Eduard Bagritsky

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(Twentieth-Century Literary Criticism)

Eduard Bagritsky 1895-1934

(Pseudonym of Eduard Georgievich Dzyubin) Russian poet.

Although not well known or widely translated in the West, Bagritsky was a moderately successful poet of the early Soviet period following the Russian Revolution of 1917. He remains best known for Duma pro Opanasa (Lay of Opanas), a folk epic that describes the experiences of a peasant who becomes implicated in the civil warfare that followed the Bolshevik Party's seizure of power. While Soviet critics have hailed the Lay of Opanas as a masterpiece of Revolutionary Romanticism, Western critics tend to view Bagritsky's career as a passionate but not wholly successful attempt to anchor his Romantic conceptions of nature, freedom, and human potential in the political and social realities of the Soviet era.

Biographical Information

Bagritsky was born to a Jewish family in Odessa, a port city in the Ukraine. Although Soviet literary sources describe his background as impoverished, Bagritsky's father was a modestly prosperous tradesman. Bagritsky attended technical school, where he received a diploma in land surveying, a profession that he never practiced. Instead, he began publishing poetry in local periodicals and almanacs, which soon placed him at the forefront of the lively artistic culture of Odessa. Although his early revolutionary activities are not thought to have been extensive, Bagritsky twice joined the Communist Army during the civil war years of 1918-1920, first as a supply manager at the Persian front and then as a political propagandist composing pamphlets and proclamations. He also worked as a staff writer for the satirical magazines Pero v spinu (A Pen in the Back) and Tablochko (Apple). With the steady decline of Odessa as an intellectual and literary mecca after the civil wars, Bagritsky and most of his circle moved permanently to Moscow in 1925. There he was disappointed to find he could not publish without publicly declaring a political affiliation. Consequently, Bagritsky joined the Constructivists, a literary group whose main creed was that all elements of a work should be developed according to the work's central, usually political, theme. Bagritsky's poetry from the Moscow period reflects his growing disillusionment with the outcome of the Revolution. Frequently confined to his home due to chronic asthma, Bagritsky died in 1934.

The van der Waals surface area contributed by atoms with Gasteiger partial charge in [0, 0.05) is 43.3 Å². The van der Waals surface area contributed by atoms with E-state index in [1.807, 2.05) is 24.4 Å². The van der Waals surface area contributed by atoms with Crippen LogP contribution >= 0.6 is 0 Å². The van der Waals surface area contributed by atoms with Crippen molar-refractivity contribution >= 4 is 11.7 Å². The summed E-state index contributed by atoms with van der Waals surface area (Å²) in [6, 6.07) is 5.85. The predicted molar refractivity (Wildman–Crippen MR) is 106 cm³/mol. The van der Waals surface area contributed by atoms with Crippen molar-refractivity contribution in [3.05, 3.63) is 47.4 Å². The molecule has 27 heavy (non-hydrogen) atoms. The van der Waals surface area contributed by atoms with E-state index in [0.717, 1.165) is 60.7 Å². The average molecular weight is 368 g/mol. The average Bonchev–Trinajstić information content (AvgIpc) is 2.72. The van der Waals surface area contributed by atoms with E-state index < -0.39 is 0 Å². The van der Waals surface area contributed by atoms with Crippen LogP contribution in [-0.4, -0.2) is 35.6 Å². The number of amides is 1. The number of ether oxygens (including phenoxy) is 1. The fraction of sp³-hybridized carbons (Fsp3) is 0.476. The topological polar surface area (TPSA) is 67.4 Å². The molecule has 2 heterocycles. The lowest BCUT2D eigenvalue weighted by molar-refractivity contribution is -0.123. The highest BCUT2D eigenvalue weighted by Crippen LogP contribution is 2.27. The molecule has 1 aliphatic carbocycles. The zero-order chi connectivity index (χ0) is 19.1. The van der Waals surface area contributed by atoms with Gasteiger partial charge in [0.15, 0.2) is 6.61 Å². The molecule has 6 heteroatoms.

Major Works

Bagritsky's major publication, Yugozapad (Southwest), followed upon his relocation to Moscow. This selection from the first decade of his work includes seventeen lyric poems and the Lay of Opanas. An eclectic and metrically varied volume, Southwest bears traces of folk poetry, British Romanticism, French...

(The entire section is 613 words.)